(January 28, 2019) We were in federal court in Reno today for a hearing on our lawsuit over the illegal roundup of wild horses conducted by the Pyramid Lake Paiute Tribe and Cattoor Livestock Roundups from private lands in Palomino Valley, a rural community northeast of the city.
At issue was our motion for a Temporary Restraining Order (TRO) to prevent the sale of the nearly 300 horses rounded up and sold by the Tribe to Dennis Chavez, a notorious kill buyer in New Mexico. Among those horses was Lady, a small bay mare owned by Nevada resident Colleen Westlake. On January 17, U.S. District Court Judge Miranda Du issued a TRO to prevent the slaughter or transport to slaughter of Lady, and today’s hearing examined our request for a TRO to prevent the slaughter or transport to slaughter of the rest of the horses as well as other technical legal issues related to the lawsuit.
The overall goal of our lawsuit is to recover the horses and to hold the Tribe and the Nevada Department of Agriculture accountable for violating Nevada law, including trespass on private property and failure to notify residents of the pending roundup of the horses, who qualify as feral under state law.
Unfortunately, the court dismissed the Tribe and the Nevada Department of Agriculture as defendants, finding that each had sovereign immunity from lawsuits according to 42 U.S.C. Section 1983. However, the court is taking the other issues under advisement and will issue a written decision on the remaining questions of standing and individual plaintiffs in the case. On the upside, the court ordered a status report on the horses due by next Wednesday, leaving the TRO on Lady in place at least until the written decision is in place. Further, the court directed our attorneys to confer with the defendants’ attorneys to come up with a plan to ensure that the TRO is upheld and we that the horses have been adequately inspected to determine whether Lady is among them.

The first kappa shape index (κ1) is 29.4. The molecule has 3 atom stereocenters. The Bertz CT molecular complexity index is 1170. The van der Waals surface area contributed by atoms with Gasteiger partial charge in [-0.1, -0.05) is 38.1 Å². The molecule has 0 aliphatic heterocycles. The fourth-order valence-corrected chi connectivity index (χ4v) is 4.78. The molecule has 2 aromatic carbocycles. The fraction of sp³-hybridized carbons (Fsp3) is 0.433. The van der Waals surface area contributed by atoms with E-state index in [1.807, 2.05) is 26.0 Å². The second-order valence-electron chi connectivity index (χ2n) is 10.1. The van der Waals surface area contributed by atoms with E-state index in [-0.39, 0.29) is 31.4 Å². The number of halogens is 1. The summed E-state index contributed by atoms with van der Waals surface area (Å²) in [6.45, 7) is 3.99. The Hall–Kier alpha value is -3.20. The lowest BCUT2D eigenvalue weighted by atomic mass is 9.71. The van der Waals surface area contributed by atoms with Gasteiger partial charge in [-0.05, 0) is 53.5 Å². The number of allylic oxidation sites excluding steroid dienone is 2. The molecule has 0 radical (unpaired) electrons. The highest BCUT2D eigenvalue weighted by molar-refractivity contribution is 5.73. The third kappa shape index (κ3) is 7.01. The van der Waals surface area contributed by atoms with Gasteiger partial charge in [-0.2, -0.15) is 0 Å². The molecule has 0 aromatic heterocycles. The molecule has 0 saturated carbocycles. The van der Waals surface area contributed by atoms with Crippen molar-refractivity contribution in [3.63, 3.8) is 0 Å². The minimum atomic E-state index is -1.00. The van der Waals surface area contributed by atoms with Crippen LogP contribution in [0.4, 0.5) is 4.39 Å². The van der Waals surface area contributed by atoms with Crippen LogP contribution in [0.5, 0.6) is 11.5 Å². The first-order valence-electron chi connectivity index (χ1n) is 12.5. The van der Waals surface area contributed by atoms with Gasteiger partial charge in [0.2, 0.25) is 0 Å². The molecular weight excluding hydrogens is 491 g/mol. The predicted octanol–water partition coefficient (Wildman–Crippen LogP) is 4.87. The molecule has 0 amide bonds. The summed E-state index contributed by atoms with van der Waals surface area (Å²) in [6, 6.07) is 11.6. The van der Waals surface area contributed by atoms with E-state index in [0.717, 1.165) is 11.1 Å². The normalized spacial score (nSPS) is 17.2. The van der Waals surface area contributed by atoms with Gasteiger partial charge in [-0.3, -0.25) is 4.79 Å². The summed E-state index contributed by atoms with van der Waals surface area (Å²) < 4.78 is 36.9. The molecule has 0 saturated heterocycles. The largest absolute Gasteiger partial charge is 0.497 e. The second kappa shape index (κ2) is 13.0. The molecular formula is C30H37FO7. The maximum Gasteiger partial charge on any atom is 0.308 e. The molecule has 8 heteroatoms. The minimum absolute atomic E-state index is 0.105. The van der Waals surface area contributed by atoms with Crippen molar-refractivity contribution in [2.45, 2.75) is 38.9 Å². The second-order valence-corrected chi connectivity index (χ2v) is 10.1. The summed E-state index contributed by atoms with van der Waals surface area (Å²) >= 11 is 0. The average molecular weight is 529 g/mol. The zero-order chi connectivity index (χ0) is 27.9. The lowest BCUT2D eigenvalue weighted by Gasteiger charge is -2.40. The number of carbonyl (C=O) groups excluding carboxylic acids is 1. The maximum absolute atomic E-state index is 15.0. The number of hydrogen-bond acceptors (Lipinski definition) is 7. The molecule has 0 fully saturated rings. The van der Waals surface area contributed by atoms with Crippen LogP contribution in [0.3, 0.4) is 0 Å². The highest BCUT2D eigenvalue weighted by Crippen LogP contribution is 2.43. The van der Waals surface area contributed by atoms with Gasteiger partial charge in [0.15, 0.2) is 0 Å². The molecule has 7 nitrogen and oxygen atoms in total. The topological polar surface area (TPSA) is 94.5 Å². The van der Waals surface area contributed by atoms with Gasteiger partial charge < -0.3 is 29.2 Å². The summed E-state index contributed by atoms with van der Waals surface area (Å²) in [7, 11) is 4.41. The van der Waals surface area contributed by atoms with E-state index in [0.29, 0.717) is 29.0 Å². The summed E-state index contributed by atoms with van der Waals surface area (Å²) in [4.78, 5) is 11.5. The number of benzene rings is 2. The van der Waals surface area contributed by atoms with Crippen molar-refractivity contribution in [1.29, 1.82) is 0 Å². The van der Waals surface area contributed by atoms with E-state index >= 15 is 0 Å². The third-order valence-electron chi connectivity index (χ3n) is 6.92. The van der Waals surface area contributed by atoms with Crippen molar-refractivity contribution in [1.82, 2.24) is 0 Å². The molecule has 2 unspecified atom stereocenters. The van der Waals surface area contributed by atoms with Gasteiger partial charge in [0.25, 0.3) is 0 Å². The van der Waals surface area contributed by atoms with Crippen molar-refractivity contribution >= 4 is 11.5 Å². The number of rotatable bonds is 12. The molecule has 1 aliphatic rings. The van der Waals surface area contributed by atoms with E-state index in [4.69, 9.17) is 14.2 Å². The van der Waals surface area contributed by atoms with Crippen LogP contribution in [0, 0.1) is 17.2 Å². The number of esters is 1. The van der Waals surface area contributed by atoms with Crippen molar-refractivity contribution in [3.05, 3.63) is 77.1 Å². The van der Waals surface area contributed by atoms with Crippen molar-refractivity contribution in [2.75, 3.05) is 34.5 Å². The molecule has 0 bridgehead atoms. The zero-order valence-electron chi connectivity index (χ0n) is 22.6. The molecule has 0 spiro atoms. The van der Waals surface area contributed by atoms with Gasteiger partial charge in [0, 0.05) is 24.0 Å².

It’s important to note that this hearing focused on technical legal issues and not the merits and facts of the case, which are clear. Our witnesses did not have the opportunity to tell the judge about what they witnessed and the crimes -- including criminal trespass, assault, and the roundup of horses who had lived on private lands for years and were beloved by the community.
While this outcome is not what we’d hoped for, this federal action has succeeded in securing a TRO, something that is rarely achieved in federal court, and which we hope has so far blocked the sale of the horses for slaughter.
We are awaiting the court’s written ruling and evaluating all our options for seeking justice for Lady, the other horses and the property owners whose rights were violated. Meanwhile, we expect to learn more about the horses’ whereabouts in the status report and through our conversations with defendants’ attorneys.